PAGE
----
Early this morning, members of an unnamed group placed a large coffin on Mayor Mattie Parker’s front yard. The gray casket has been spraypainted red in parts to signify blood and is covered with the names of victims of local police violence.
One name, Jefferson, is an apparent reference Atatiana Jefferson, the young Black woman fatally shot by former Fort Worth police officer Aaron Dean in 2019. Jefferson was the sixth person killed by Fort Worth police that year.
Dean’s trial for murder resumes Monday after beginning last week. Critics allege prosecutors are going soft on Dean as a favor to him and law enforcement in general (“Pulling Punches,” Dec 8).
“Black people are the targets of 55% of police shootings when we only account for 18% of the population of Fort Worth,” reads a public statement from the coffin group.
The 18% tracks with data from the U.S. Census Bureau, although the 55% could not be independently verified. Nationally, Blacks represent 13% of the country’s population but nearly 30% of fatal police shootings, based on data from Mapping Police Violence, a nonprofit that tracks police shootings. The nonprofit further finds that law enforcement across the country has fatally shot 491 people this year alone and that Black people are three times more likely to be fatally shot by police than whites.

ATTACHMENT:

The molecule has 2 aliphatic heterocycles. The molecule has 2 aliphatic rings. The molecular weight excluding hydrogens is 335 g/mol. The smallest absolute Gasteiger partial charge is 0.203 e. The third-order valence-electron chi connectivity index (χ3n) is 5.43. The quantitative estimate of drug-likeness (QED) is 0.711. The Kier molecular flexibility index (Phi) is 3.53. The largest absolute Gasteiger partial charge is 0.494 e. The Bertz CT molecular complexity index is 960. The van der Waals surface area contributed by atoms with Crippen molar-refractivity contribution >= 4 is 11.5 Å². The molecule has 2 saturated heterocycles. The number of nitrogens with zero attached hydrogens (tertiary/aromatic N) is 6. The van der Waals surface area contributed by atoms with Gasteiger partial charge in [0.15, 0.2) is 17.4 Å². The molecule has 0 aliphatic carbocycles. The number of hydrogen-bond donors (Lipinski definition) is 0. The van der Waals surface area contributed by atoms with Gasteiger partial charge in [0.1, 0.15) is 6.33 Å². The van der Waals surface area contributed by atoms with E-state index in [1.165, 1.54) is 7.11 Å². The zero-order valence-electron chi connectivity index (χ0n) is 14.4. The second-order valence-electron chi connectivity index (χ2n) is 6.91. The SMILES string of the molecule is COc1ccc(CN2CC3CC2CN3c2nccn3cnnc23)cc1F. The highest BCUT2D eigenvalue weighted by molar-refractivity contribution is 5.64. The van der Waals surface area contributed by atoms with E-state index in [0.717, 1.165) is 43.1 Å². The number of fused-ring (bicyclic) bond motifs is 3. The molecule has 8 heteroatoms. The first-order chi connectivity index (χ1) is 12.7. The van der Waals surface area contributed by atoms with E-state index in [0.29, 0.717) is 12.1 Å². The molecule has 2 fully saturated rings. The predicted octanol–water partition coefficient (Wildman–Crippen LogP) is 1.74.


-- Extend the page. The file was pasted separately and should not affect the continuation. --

The Fort Worth police department, its union, and the Tarrant County District Attorney’s office “are too intertwined for our judicial system to be fair for all members of our community,” another part of the unnamed group’s public message reads, referring to alleged self-serving coordination among those groups.
The mayor has not responded to our requests for comment.
The public statement goes on to demand police undergo de-escalation and equity training. Much of the letter refers to the recent vote by four city councilmembers and Parker to reject a civilian advisory board. The group said public leaders like Parker who accept political donations from police unions should have recused themselves from the vote.
A future oversight board should not be appointed by city officials to ensure the board is free of political connections, reads another group demand.
“If we can’t get progress, you’ll see more caskets dropped because we will not stop applying pressure until we get results,” the message concludes.
It will be the same pressure, the group said, that Dean failed to apply to the gunshot wound to Jefferson’s heart, a reference to recent court disclosures that Dean did not attempt to aid or resuscitate Jefferson upon entering her home.